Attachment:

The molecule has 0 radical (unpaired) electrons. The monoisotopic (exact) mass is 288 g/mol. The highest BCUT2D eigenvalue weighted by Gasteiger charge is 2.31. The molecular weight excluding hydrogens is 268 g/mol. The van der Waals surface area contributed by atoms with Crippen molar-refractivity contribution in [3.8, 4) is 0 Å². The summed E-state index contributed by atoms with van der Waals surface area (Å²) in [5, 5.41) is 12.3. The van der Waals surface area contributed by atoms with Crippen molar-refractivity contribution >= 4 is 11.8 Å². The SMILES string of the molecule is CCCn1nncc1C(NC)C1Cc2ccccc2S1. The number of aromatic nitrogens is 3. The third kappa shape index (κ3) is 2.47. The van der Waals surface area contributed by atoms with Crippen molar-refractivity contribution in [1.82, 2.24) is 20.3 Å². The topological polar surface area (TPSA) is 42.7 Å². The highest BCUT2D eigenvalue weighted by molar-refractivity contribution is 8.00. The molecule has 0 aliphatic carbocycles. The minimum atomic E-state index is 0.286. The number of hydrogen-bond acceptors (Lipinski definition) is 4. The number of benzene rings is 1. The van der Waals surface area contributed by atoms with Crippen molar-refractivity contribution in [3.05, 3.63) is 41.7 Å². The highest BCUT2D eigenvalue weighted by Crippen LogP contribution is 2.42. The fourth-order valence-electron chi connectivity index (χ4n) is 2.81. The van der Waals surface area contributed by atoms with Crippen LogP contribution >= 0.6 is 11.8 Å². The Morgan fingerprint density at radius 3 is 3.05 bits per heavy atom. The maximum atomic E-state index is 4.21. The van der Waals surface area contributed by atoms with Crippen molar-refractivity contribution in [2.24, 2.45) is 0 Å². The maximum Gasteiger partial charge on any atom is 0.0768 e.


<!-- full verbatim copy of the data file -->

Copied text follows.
The molecule has 0 radical (unpaired) electrons. The monoisotopic (exact) mass is 288 g/mol. The highest BCUT2D eigenvalue weighted by Gasteiger charge is 2.31. The molecular weight excluding hydrogens is 268 g/mol. The van der Waals surface area contributed by atoms with Crippen molar-refractivity contribution in [3.8, 4) is 0 Å². The summed E-state index contributed by atoms with van der Waals surface area (Å²) in [5, 5.41) is 12.3. The van der Waals surface area contributed by atoms with Crippen molar-refractivity contribution >= 4 is 11.8 Å². The SMILES string of the molecule is CCCn1nncc1C(NC)C1Cc2ccccc2S1. The number of aromatic nitrogens is 3. The third kappa shape index (κ3) is 2.47. The van der Waals surface area contributed by atoms with Crippen molar-refractivity contribution in [1.82, 2.24) is 20.3 Å². The topological polar surface area (TPSA) is 42.7 Å². The highest BCUT2D eigenvalue weighted by molar-refractivity contribution is 8.00. The molecule has 0 aliphatic carbocycles. The minimum atomic E-state index is 0.286. The number of hydrogen-bond acceptors (Lipinski definition) is 4. The number of benzene rings is 1. The van der Waals surface area contributed by atoms with Crippen molar-refractivity contribution in [3.05, 3.63) is 41.7 Å². The highest BCUT2D eigenvalue weighted by Crippen LogP contribution is 2.42. The fourth-order valence-electron chi connectivity index (χ4n) is 2.81. The van der Waals surface area contributed by atoms with Crippen LogP contribution >= 0.6 is 11.8 Å². The Morgan fingerprint density at radius 3 is 3.05 bits per heavy atom. The maximum atomic E-state index is 4.21. The van der Waals surface area contributed by atoms with Crippen molar-refractivity contribution in [2.24, 2.45) is 0 Å². The maximum Gasteiger partial charge on any atom is 0.0768 e.